The results are, sadly, similar to the findings of the already presented studies. The first step in finding solutions and ways to tackle a problem is knowing about it in the first place!
Other than working on various strategies, we – the Helmholtz Juniors and the Team of Doctoral Representatives at HZB – believe that it is also important to recognize the possible stressors and signs of stress as early as possible, before they escalate in mental health challenges like anxiety and depression.
Stressors for PhD students
Stressors can be various, but for Doctoral Researchers, it mostly starts with a high workload and high expectations – which potentially activate a downwards spiral. This can lead to less time for hobbies (friends, sports etc.), which can be leading to sleeplessness and therefore tiredness and in the end potentially social isolation. Everyone deals with stress differently: some seem pretty robust when it comes to stress – mainly because they´ve learned how to personally deal with stress; while some seem very prone to stress and react with severe psychological as well as physiological symptoms. However, no matter how well we deal with stress, in the end, nobody is immune to it.
People tend to overlook these early signs or do not take them seriously. We think that in a few days everything will be fine again. A more worrying thought is that many of us equate our work performance to our self-worth. Namely, we think they need to function non-stop, or otherwise they are worthless.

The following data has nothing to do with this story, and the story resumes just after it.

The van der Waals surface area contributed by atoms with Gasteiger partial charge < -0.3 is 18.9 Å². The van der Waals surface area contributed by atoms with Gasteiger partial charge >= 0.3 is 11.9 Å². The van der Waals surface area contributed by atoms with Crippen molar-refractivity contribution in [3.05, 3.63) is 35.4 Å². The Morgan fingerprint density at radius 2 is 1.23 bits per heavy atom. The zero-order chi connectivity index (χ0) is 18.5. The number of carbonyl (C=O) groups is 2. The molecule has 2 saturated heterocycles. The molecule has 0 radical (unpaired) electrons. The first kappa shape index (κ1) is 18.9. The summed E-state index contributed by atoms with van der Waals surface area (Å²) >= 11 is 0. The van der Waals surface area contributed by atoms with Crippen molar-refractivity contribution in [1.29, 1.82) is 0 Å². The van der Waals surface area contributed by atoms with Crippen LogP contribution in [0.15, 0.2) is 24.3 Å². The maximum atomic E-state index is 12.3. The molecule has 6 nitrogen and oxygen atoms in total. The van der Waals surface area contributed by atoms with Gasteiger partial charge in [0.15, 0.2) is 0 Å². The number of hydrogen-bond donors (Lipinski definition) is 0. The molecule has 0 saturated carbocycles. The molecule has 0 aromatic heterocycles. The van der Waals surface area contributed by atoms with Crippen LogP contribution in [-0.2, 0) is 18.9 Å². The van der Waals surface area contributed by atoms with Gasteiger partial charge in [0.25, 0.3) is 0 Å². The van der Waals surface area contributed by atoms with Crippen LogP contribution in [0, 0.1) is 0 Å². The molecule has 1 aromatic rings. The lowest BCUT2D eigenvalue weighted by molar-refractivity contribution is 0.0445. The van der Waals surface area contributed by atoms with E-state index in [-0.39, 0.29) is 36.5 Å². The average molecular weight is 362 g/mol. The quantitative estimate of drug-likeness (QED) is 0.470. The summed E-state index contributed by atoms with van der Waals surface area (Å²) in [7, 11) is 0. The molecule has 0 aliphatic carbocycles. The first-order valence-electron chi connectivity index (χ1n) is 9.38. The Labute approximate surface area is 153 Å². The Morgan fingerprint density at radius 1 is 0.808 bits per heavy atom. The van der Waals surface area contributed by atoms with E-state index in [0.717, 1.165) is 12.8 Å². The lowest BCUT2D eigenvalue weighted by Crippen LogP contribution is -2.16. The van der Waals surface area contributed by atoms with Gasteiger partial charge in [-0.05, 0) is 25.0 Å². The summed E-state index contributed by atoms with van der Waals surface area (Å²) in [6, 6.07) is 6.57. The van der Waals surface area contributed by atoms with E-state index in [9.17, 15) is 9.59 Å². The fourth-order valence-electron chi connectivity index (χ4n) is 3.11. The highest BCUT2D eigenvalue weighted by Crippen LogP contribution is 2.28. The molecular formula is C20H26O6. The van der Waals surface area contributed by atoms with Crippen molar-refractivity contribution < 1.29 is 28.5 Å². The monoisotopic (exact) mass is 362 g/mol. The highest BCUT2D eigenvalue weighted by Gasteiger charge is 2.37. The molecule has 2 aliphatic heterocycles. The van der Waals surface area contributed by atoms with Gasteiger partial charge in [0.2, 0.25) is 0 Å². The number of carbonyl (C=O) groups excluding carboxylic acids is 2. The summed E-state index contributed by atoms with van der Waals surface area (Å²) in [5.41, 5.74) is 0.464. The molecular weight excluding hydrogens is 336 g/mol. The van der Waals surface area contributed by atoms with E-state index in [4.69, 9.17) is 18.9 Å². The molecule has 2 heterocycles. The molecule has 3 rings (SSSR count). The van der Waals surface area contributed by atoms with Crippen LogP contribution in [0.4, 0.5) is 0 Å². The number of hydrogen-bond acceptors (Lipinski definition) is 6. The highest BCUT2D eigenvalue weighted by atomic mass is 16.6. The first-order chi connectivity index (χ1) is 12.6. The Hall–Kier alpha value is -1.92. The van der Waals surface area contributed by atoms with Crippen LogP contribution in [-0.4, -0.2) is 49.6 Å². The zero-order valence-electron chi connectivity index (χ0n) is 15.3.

Often, these signs last – and we slowly start getting used to them. However, the stress itself is still there and the signs of stress get worse. At some point, they might even lead to the burnout syndrome. Therefore, it is very useful to learn which signs of stress we are experiencing. Knowing our personal symptoms already helps to prevent further stress and prevent letting it slip and get worse.
Additionally, by increasing our knowledge in this topic, we might be able to identify such signs in our colleagues who might be eager to have someone understand what they are going through. This is especially welcomed when done by supervisors and professors, who encourage their students with acknowledgement for their work, but also with an advice that being stressed is not a sign of weakness and that it is okay to need a break!
Dear doctoral researchers, dear supervisors, dear professors, please remember that a non-stressed researcher is way more productive than a completely stressed-out one.
We would like to hear your opinion!
What do you think are the biggest challenges for keeping a good mental health while doing a PhD or being in science in general? Have you encountered a hostile workplace atmosphere and if yes, how did you deal with it? Do you want to help us create a more sustainable work environment in academic research? We would love to hear your thoughts and ideas!
All the best!
Your local Helmholtz Juniors
Marlene Härtel and Ivona Kafedjiska
And Doctoral Representatives: Radu Bors, Markus Schleuning, Patrick Schnell, Jennifer Velázquez Rojas, Ke Xu, Ivona Kafedjiska, Marlene Härtel
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Authors: Nicolas Stoll (AWI), Fabian Wolf (GEOMAR), Pedro Ivo Silva Batista (DESY), Martin Schrader (HZDR), Michaela Löffler (UFZ), Younes Bouhadjar (FZJ), Stephanie Taylor (DZNE), Khwab Sanghvi (DKFZ), Lukas Kreis (GSI), Johannes Nelles (UFZ), Vasundhra Shaw (DESY), Olya Oppenheim (MDC)
Design: Marlene Härtel (HZB), Martin Schrader (HZDR), Anna-Lena Amend (HMGU), Xin You (UFZ)
Edited by: Ivona Kafedjiska (HZB)